|Date(s):||March 13, 1852|
|Course:||“Rise And Fall of the Slave South,” University of Virginia|
|Rating:||3 (1 votes)|
Doctors C.K. and J.D. Winston declared their services available to the people of Nashville on March 13, 1852. The two doctors provided both the practice of general medicine and surgery. The advertisement gave the locations of their offices, the first on Cherry Street and the second out of Doctor J.D. Winston's home on Vine Street. Doctor C.K. Winston gained significant praise in the medical community when the new medical school in Nashville opened up. The Boston Medical and Surgical Journal announced it would not be surprising were Nashville to become a great medical center. The same publication named eight distinguished faculty members who they believed would contribute the most to the strength of the new school. Among these eight faculty names was Doctor C.K. Winston. The curriculum at the University of Nashville medical school was rigorous. Historian F. Garvin Davenport writes that, In order to graduate with the degree of M.D., the student was required to spend three years in the office of a regular physician, attend two full courses of lectures at the medical school, write an acceptable thesis on some medical topic, and pass a satisfactory examination.
During the 1850s the chief concern of administration at the University of Nashville became the practice of good sanitary and hygiene practices in order to ward of diseases. According to Davenport, the medical school faculty recommended the regularity of eating and exercises in addition to good hygiene, such as bathing on daily basis. In addition to hygiene, professionals at the time regarded the presumed inferiority of African Americans as a medical debate. Two students at the University of Nashville even presented dissertations attempting to prove the theory believed by many that the Negro belonged to a distinct and inferior race. Davenport described the experiments they used to examine the differences in facial angles between the two races. They spoke of the differences between certain nose structures of the white and black man. They looked under a microscope at a white man's piece of a hair and a black man's piece of hair, concluding that the black man's hair was decisively coarser and frizzier than the white man's. Dissertations such as these given at a well respected institution like the University of Nashville further asserted feelings of superiority by southerners over their black counterparts.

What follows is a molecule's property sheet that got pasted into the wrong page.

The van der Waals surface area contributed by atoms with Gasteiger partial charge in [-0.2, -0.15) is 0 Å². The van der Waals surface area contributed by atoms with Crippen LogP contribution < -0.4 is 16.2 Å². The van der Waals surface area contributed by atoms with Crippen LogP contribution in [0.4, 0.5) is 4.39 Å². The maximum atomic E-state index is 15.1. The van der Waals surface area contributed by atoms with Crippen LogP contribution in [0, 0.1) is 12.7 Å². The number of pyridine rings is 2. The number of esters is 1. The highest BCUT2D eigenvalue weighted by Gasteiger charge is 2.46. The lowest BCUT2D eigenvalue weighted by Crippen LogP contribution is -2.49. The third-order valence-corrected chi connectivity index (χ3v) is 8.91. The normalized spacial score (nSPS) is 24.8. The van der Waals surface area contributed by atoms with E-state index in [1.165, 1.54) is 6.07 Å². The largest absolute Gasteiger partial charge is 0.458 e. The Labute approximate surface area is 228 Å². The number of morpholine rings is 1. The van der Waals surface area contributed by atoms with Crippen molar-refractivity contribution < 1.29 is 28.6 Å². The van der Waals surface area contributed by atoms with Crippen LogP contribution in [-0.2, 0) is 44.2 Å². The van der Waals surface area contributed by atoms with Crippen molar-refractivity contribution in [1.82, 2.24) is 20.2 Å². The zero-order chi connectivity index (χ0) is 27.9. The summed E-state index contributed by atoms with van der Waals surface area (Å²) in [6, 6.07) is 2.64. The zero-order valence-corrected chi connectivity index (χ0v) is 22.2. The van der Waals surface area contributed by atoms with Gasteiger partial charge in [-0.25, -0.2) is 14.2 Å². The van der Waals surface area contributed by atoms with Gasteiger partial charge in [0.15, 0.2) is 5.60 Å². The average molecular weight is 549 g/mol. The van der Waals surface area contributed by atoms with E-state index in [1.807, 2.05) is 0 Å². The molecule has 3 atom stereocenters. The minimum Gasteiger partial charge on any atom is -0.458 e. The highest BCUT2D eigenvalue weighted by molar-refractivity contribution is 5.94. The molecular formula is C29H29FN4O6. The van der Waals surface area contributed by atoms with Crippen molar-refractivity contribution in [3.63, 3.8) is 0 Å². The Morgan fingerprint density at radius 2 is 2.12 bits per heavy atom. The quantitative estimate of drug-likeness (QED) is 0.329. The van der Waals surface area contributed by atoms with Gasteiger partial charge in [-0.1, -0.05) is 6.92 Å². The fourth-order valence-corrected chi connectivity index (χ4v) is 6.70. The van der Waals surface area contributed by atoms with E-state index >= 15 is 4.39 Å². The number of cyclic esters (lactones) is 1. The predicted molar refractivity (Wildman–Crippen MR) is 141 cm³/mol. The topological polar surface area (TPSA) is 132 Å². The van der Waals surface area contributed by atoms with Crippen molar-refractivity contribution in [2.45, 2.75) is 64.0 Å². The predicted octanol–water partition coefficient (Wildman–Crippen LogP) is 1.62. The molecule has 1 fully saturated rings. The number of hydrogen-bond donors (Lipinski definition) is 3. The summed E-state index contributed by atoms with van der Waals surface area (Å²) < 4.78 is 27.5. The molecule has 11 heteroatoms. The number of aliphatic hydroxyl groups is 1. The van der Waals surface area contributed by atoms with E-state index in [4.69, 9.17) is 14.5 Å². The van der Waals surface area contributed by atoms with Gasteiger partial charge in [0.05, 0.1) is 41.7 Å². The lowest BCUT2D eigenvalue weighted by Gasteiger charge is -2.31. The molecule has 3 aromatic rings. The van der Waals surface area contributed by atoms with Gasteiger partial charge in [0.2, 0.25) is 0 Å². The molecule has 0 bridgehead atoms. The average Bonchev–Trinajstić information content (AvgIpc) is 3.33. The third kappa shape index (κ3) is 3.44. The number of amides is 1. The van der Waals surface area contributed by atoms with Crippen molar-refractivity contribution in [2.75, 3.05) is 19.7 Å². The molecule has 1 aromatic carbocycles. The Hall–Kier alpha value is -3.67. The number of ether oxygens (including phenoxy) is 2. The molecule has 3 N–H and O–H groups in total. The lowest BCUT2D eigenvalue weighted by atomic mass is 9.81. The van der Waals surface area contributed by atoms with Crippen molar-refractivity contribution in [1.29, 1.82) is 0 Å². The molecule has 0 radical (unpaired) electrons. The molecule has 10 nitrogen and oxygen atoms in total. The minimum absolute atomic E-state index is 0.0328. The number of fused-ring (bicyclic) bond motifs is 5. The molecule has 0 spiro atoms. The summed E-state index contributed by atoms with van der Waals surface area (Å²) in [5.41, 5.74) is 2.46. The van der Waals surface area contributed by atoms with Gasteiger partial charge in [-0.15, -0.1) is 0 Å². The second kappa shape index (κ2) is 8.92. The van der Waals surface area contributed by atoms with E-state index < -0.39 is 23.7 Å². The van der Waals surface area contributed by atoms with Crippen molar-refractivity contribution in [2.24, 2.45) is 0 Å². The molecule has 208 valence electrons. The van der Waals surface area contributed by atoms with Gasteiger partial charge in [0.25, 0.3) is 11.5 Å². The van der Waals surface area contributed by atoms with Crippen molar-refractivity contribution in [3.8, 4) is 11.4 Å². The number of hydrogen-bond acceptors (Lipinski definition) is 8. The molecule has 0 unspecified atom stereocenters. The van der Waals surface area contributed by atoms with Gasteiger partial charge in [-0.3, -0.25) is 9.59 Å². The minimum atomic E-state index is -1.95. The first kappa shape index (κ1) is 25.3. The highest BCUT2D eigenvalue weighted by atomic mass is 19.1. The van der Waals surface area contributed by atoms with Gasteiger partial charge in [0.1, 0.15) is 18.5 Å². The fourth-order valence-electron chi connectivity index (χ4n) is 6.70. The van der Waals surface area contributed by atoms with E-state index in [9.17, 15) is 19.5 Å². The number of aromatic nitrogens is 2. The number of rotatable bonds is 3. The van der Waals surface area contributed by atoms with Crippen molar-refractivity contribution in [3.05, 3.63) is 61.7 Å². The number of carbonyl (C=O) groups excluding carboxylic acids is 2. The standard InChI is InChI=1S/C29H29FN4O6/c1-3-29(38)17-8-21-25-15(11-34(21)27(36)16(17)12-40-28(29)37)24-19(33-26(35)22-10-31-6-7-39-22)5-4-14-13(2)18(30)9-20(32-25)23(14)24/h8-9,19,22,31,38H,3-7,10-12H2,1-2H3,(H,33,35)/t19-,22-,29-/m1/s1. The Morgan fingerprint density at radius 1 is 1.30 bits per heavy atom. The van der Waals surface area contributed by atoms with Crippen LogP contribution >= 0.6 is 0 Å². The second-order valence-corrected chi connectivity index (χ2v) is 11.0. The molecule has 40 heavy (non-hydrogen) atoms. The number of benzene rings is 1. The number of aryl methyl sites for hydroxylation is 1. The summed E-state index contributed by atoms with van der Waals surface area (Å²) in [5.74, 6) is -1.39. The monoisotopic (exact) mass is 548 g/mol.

Research projects such as these made the University of Nashville visible and recognizable as an important medical institution. The Boston Medical and Surgical Journal placed a southern institution in the company of several older, more established northern medical institutions. The University of Nashville gave the South a foothold in the northern medical community during this time.